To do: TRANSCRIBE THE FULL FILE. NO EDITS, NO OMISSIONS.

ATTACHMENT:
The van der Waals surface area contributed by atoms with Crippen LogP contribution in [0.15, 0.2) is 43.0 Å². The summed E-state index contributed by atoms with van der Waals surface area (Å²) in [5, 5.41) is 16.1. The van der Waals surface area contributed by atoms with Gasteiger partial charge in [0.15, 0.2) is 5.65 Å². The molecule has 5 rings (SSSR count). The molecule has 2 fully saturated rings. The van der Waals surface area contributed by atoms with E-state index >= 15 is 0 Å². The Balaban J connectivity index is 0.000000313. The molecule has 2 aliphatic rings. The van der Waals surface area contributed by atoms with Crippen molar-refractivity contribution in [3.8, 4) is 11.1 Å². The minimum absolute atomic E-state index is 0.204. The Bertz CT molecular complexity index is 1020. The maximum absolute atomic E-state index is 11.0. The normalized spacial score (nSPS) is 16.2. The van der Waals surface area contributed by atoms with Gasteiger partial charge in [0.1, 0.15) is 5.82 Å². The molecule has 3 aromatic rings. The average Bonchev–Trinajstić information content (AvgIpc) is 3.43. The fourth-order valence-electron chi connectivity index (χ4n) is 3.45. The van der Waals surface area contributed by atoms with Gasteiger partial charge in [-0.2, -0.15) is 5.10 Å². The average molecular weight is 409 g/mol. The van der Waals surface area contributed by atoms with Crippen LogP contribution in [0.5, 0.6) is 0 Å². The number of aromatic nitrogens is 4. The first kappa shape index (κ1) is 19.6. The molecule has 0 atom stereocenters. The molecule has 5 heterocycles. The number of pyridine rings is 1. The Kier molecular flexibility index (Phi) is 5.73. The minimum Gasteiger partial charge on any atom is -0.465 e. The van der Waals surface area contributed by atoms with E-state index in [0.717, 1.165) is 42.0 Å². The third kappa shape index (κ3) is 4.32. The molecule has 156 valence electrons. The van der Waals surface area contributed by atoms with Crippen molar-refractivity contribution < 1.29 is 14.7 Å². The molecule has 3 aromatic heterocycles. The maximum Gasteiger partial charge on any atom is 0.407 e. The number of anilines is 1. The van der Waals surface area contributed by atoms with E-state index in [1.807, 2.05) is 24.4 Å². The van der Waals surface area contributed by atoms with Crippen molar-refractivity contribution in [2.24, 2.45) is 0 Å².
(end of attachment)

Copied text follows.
The van der Waals surface area contributed by atoms with Crippen LogP contribution in [0.15, 0.2) is 43.0 Å². The summed E-state index contributed by atoms with van der Waals surface area (Å²) in [5, 5.41) is 16.1. The van der Waals surface area contributed by atoms with Gasteiger partial charge in [0.15, 0.2) is 5.65 Å². The molecule has 5 rings (SSSR count). The molecule has 2 fully saturated rings. The van der Waals surface area contributed by atoms with E-state index >= 15 is 0 Å². The Balaban J connectivity index is 0.000000313. The molecule has 2 aliphatic rings. The van der Waals surface area contributed by atoms with Crippen molar-refractivity contribution in [3.8, 4) is 11.1 Å². The minimum absolute atomic E-state index is 0.204. The Bertz CT molecular complexity index is 1020. The maximum absolute atomic E-state index is 11.0. The normalized spacial score (nSPS) is 16.2. The van der Waals surface area contributed by atoms with Gasteiger partial charge in [0.1, 0.15) is 5.82 Å². The molecule has 3 aromatic rings. The average Bonchev–Trinajstić information content (AvgIpc) is 3.43. The fourth-order valence-electron chi connectivity index (χ4n) is 3.45. The van der Waals surface area contributed by atoms with Gasteiger partial charge in [-0.2, -0.15) is 5.10 Å². The average molecular weight is 409 g/mol. The van der Waals surface area contributed by atoms with Crippen LogP contribution in [0.5, 0.6) is 0 Å². The number of aromatic nitrogens is 4. The first kappa shape index (κ1) is 19.6. The molecule has 0 atom stereocenters. The molecule has 5 heterocycles. The number of pyridine rings is 1. The Kier molecular flexibility index (Phi) is 5.73. The minimum Gasteiger partial charge on any atom is -0.465 e. The van der Waals surface area contributed by atoms with E-state index in [0.717, 1.165) is 42.0 Å². The third kappa shape index (κ3) is 4.32. The molecule has 156 valence electrons. The van der Waals surface area contributed by atoms with Crippen molar-refractivity contribution < 1.29 is 14.7 Å². The molecule has 3 aromatic heterocycles. The maximum Gasteiger partial charge on any atom is 0.407 e. The number of anilines is 1. The van der Waals surface area contributed by atoms with E-state index in [1.807, 2.05) is 24.4 Å². The van der Waals surface area contributed by atoms with Crippen molar-refractivity contribution in [2.24, 2.45) is 0 Å².